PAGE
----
Honey is a very important renewable resource in Rwanda´s forested areas. There is a program at the Nyungwe National Park for teaching honeycomb harvesters to use modern as well as traditional techniques. The bees feed upon the native forest rich flowers, and then produce the honey into the combs that are in the surroundings of the national park, where the cooperatives of harvesters take advantage of the product.
Tea plantations have taken place where the original native mountain forest was flourishing during millenniums. Forests have been cleared off in order to feed the many people who depend on that harvest. But on the other hand, tea plantations by the side of the national parks helps making a very clear cut borders that delimitate them, making much easier to guard the forest from the poachers and furtive woodcutters.
Tropical forests are the most unlimited source of medicinal plants. The most of them are not yet discovered, but the traditional knowledge of the ancient cultures has walked part of the way. The joint botanical knowledge of traditional cultures and the world´s global growing use of plants for this purpose has allowed the local doctors the creation of mixed gardens that increase their tools for healing.
The Cercostachis scandens is a much dominant plant at the Nyungwe forest. It was very important for the elephants diet. But the last elephant was shot on Nyungwe on 1999. Since then, the plant has become an uncontrolled pest. It flowers every fifteen years, and it is said by the ancestors that every time it flowers there are tragedies, epidemics, natural disasters, wars, etc. The last time it flowered was 1994, year of the genocide.
Water is the base of life.We all are here not only because our planet is rich in water, but also because its average temperature is on the range of the liquid water. But we are too many, every time more and more, so water deficit is the most risking factor for human survival in not too long term. An incredible high amount of peoples fight for their daily life: the major aspects of the water crisis are overall scarcity of usable water and water pollution.
The renovation of tropical forests depends on the seed dispersers. Many medium size and big mammals and birds feed upon the abundance and diversity of fruits the jungle produces, taking their seeds away from the parental plants, which warranties their reproduction. Many of that animals have been heavily hunted and depleted so the long term survival of the forests is on risk. A forest without seed dispersers is a dead forest.
Most of the Rwandan population relies on firewood for cocking and warming. It has put the jungles and forest to very dangerous edges, reducing dramatically their original extensions. Several projects are trying to increase the use of alternative combustible sources, as the methane gas produced by the treatment of the organic disposals from towns, schools or even jails.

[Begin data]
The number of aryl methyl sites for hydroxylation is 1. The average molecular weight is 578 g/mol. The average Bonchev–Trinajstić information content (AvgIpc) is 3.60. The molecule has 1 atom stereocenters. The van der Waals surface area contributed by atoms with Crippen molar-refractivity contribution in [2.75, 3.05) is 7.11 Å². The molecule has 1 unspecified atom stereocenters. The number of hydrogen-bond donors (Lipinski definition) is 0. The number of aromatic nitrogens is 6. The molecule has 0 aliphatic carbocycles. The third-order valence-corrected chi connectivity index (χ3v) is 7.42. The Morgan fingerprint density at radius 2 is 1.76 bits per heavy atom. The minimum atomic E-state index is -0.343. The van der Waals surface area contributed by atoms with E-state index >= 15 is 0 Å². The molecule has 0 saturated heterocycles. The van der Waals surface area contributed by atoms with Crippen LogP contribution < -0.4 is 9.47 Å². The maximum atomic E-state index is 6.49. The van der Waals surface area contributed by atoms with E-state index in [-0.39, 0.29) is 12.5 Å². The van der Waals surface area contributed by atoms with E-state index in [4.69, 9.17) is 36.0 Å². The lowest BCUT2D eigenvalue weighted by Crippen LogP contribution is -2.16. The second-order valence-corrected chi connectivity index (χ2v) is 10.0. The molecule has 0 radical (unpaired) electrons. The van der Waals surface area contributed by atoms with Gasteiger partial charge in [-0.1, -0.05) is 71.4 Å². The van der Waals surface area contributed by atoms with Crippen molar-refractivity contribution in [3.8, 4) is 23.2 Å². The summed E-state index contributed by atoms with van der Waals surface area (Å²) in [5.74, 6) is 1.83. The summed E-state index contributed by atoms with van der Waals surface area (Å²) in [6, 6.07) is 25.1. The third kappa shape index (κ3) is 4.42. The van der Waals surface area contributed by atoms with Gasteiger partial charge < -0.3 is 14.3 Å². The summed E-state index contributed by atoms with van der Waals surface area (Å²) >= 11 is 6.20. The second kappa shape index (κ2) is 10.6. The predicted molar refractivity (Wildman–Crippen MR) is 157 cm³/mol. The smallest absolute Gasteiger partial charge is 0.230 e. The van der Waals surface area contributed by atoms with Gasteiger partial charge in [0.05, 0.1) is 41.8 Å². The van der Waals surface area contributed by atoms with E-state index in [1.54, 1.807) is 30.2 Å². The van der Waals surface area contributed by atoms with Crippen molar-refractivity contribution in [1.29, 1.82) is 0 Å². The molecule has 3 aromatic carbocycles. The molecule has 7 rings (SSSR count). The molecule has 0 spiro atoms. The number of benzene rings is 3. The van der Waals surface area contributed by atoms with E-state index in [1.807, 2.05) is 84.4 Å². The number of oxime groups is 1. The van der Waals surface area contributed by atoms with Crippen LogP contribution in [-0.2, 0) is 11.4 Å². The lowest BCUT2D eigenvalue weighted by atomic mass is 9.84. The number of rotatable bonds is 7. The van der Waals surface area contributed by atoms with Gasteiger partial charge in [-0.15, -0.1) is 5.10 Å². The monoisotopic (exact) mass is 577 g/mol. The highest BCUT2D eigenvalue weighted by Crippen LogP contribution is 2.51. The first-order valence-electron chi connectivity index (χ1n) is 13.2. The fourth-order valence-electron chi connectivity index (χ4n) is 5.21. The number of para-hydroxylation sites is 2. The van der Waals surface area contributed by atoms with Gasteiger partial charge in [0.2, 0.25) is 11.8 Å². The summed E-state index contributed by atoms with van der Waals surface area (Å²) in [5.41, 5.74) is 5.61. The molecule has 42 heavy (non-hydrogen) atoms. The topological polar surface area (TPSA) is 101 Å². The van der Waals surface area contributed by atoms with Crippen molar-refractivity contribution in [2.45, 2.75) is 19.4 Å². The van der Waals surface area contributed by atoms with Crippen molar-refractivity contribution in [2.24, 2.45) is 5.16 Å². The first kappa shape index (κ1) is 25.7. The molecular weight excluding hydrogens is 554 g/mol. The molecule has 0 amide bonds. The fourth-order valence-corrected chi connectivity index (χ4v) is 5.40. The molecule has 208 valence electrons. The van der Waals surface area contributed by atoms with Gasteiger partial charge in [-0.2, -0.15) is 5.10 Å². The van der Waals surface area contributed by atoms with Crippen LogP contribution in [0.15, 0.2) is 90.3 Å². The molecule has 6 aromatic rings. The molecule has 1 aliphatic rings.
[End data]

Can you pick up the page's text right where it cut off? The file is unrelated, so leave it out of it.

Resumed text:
The great lakes in Africa are famous for their high numbers and diversity of fishes. A very big population around them relies upon fishing for its survival. In Rwanda fishing takes place on the country's lakes, but stocks are very depleted. The protection and control, particularly on national parks, help to prevent local extinctions, though are being still intensively used and the average size of the fishes is every time more and more reduced by the overfishing.
Swamps and marshes are among the richest but more fragile ecosystems. Unhappily they are being drained and dried worldwide for many different purposes. The Kamiranzovu swamp, on the Nyungwe National Park, though protected, remains on risk due to the land slidings of the main road, which takes mud to its pristine waters and threats its flow by repressing them. The farmers out of the park depend upon its waters for irrigation with a river that flows from the park.
The mountain gorillas are the most emblematic animals of Rwanda, symbols of the environment conservation and the wildlife tourism. The Ibiyiwa Culture Village at Nyabigoma, at the feet of the Sabyinyo volcano, is formed by ex-poachers, who have shifted from the furtive hunting to the tourism activities, showing to the visitors their traditional dances, music, medicine and craftsmanship and getting higher incomes while helping protect the environment.
Nature is an infinitely diverse mosaic. Every single piece –animals, plants, mushrooms and even bacteria and viruses- plays a transcendent and irreplaceable role. Thousands of millions of years have taken it to get to the magnificent world where we live. Humans have changed its equilibrium to a more than critical situation, where we all are endangered. Its indescribable diversity of life is on the highest risk, a diversity on which we depend for food, energy, medicine, shelter, recreation and much more. But, beyond our needs for survival, we do not have the right to destroy nor to alter this unparalleled masterpiece of millions of creatures.
Now it is time to make a decision. We have to choose whether our attitudes and activities led to Nature´s destruction –and ours, of course, as a part of it- or to its preservation. There is no other puzzle like this in the whole Universe, nor we will have the chance to get a second opportunity. The pieces are in your hands.
This work is homage to the peoples of Rwanda, that small country of the thousand hills and the thousand smiles. Despite of its dramatic history and the many problems it is facing, it bets for a green economy and alternative policies, where both, humans and nature, could benefit from each other; where Natures respect and preservation will conduct to the best health and wealth of its population. We also bet for Her, as an example to the rest of the world.
The work was done by the invitation of Art Works for Change and the help of United Nations Environment Program, for the celebration of the World Environment Day, celebrated in Kigali, Rwanda, on June 3rd, 2010.